January 18, 2008
Why did Treasury Secretary Henry Morgenthau, Jr., who never wanted to raise Jewish concerns with President Franklin Roosevelt, reverse himself and ask FDR to help rescue Europe’s Jews in 1944?
This intriguing historical mystery, cited in the January 16 installment of the PBS Television series “The Jewish Americans,” will be solved in a forthcoming book from Purdue University Press.
The book is Blowing the Whistle on Genocide: Josiah E. DuBois, Jr. and the Struggle for an American Response to the Holocaust, by Dr. Rafael Medoff, director of The David S. Wyman Institute for Holocaust Studies. The book will be published by Purdue this summer.
The PBS series included a segment about American Jewry’s response to the Holocaust. It described how, until late 1943, Morgenthau “continued to go along with the president” on the U.S. policy of not trying to rescue Jewish refugees. It then showed Morgenthau family members saying they did not know what caused him to change his mind and finally ask FDR to rescue Jews.
Blowing the Whistle on Genocide reveals that Josiah DuBois, a young attorney on Morgenthau’s staff, was the driving force behind Morgenthau’s dramatic change of heart. It was DuBois who, in mid-1943, discovered that the State Department was secretly suppressing news about Nazi massacres and obstructing opportunities to rescue refugees. Risking his career, DuBois blew the whistle on the State Department. He surreptitiously obtained damning documents and authored an explosive report exposing what State was doing.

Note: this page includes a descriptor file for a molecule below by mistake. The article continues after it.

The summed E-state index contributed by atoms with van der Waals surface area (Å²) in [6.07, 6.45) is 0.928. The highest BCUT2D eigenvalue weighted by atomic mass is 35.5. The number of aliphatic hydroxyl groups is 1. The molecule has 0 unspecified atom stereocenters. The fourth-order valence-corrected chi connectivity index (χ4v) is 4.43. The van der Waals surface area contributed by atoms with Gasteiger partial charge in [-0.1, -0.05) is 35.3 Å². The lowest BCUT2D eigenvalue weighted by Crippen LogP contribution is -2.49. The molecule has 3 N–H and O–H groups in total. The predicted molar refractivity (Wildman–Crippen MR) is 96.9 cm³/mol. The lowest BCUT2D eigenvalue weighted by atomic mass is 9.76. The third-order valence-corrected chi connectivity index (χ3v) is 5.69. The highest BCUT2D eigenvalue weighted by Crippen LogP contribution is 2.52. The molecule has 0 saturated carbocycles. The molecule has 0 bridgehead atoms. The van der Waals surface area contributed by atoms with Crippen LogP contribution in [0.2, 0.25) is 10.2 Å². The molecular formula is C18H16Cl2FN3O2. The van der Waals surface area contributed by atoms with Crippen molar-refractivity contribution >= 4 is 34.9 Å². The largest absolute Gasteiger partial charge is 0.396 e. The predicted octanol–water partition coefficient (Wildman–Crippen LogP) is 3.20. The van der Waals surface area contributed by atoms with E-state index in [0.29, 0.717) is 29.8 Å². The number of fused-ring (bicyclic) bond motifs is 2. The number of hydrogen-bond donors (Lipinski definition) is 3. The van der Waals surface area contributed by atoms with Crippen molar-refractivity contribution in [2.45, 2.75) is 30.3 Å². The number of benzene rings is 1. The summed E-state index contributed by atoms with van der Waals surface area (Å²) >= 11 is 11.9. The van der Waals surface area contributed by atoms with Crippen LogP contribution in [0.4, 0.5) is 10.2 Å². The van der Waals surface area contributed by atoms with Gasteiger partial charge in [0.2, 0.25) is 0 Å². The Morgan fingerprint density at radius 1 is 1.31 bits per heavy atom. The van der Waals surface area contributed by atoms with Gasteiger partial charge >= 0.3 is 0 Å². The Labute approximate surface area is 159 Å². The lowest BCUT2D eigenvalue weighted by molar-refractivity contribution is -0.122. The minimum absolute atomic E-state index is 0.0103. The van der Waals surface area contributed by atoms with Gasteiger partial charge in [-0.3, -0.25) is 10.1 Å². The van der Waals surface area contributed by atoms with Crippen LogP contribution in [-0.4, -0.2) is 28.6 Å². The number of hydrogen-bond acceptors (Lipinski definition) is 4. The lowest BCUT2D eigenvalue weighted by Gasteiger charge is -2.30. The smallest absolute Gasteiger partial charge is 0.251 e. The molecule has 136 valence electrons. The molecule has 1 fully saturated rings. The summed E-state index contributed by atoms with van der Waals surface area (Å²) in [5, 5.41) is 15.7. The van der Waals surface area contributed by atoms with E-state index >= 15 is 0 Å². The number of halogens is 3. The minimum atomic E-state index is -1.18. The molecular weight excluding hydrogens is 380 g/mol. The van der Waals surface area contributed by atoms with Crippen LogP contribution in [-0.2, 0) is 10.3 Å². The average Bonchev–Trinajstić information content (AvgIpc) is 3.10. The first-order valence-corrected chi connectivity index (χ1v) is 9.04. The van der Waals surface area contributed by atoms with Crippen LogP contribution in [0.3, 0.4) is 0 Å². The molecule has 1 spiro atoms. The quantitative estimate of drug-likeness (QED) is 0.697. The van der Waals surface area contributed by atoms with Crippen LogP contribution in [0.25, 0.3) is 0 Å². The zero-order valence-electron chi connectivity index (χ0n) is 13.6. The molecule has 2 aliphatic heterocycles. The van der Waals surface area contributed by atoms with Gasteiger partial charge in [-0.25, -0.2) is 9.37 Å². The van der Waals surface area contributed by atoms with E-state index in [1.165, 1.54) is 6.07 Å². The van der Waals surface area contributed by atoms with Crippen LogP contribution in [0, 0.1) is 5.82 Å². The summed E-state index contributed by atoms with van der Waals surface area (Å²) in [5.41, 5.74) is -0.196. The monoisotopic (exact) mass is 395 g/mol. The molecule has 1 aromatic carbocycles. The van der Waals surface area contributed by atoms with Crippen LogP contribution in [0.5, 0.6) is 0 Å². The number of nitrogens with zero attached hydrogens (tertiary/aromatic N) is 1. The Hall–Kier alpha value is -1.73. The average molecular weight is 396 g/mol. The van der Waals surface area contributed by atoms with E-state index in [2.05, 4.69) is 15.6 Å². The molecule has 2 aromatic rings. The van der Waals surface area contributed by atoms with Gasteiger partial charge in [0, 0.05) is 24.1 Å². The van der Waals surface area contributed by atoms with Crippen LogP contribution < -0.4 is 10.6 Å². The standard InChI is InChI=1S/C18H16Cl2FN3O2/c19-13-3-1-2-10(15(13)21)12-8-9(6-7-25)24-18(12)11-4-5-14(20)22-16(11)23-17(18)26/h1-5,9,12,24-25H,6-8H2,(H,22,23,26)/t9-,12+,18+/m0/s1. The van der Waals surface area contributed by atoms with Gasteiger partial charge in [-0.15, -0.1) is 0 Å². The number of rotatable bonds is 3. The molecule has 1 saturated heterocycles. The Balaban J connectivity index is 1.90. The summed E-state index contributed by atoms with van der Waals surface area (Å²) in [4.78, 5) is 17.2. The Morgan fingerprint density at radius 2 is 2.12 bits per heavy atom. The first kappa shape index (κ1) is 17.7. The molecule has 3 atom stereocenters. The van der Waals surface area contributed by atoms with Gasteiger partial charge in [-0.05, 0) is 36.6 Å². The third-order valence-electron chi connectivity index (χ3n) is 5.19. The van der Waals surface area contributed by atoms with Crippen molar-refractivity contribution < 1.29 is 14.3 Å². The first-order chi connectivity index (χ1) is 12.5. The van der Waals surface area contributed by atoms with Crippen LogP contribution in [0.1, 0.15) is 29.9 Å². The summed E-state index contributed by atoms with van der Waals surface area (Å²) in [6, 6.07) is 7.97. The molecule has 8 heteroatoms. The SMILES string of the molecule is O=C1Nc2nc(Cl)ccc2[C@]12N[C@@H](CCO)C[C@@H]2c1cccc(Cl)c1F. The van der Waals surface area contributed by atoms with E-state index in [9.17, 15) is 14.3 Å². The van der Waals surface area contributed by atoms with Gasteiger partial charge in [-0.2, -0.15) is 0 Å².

Blowing the Whistle on Genocide also reveals that DuBois told Morgenthau that if he did not bring the report to FDR, he –DuBois– would resign and call a press conference to reveal the State Department’s actions. Within days, Morgenthau met with FDR and presented the report. Under pressure from Morgenthau and Congress –which was poised to pass a Bergson Group-initiated resolution urging creation of a rescue agency– Roosevelt agreed to establish the War Refugee Board, which ultimately played a major role in rescuing an estimated 200,000 Jews from the Holocaust.
The book is based on previously unpublished interviews with DuBois and other key figures in 1940s Washington, and rare archival documents.
The book’s foreword was authored by Amb. Stuart E. Eizenstat, who served as U.S. Envoy on Holocaust-Era Issues and negotiated the agreements with Swiss banks and other institutions to pay reparations to Holocaust survivors.
Blowing the Whistle on Genocide is part of Purdue University Press’s Shofar Monographs in Jewish Studies series, edited by Prof. Zev Garber.
The publication of Blowing the Whistle on Genocide is made possible in part by the assistance of the Lucius N. Littauer Foundation.